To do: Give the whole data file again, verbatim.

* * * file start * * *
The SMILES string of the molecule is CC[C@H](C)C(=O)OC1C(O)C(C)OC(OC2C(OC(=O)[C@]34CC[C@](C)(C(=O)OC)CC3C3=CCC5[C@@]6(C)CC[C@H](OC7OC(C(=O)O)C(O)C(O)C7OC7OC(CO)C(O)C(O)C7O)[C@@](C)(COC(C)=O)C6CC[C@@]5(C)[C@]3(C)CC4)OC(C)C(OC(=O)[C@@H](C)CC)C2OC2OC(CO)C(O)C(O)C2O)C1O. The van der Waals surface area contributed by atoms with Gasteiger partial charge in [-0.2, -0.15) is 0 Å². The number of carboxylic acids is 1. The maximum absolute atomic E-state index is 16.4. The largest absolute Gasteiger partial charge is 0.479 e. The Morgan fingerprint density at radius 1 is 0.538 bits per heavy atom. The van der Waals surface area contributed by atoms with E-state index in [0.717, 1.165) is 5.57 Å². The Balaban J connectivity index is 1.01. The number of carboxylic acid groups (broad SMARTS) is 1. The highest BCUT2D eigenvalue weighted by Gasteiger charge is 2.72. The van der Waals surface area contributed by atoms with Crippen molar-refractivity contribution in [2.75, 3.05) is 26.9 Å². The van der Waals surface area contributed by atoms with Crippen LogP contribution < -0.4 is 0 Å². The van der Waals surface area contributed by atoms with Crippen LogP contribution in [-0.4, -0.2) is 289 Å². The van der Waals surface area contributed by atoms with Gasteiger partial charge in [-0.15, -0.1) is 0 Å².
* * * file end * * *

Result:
The SMILES string of the molecule is CC[C@H](C)C(=O)OC1C(O)C(C)OC(OC2C(OC(=O)[C@]34CC[C@](C)(C(=O)OC)CC3C3=CCC5[C@@]6(C)CC[C@H](OC7OC(C(=O)O)C(O)C(O)C7OC7OC(CO)C(O)C(O)C7O)[C@@](C)(COC(C)=O)C6CC[C@@]5(C)[C@]3(C)CC4)OC(C)C(OC(=O)[C@@H](C)CC)C2OC2OC(CO)C(O)C(O)C2O)C1O. The van der Waals surface area contributed by atoms with Gasteiger partial charge in [-0.2, -0.15) is 0 Å². The number of carboxylic acids is 1. The maximum absolute atomic E-state index is 16.4. The largest absolute Gasteiger partial charge is 0.479 e. The Morgan fingerprint density at radius 1 is 0.538 bits per heavy atom. The van der Waals surface area contributed by atoms with E-state index in [0.717, 1.165) is 5.57 Å². The Balaban J connectivity index is 1.01. The number of carboxylic acid groups (broad SMARTS) is 1. The highest BCUT2D eigenvalue weighted by Gasteiger charge is 2.72. The van der Waals surface area contributed by atoms with Crippen molar-refractivity contribution in [2.75, 3.05) is 26.9 Å². The van der Waals surface area contributed by atoms with Crippen LogP contribution < -0.4 is 0 Å². The van der Waals surface area contributed by atoms with Crippen LogP contribution in [-0.4, -0.2) is 289 Å². The van der Waals surface area contributed by atoms with Gasteiger partial charge in [-0.15, -0.1) is 0 Å².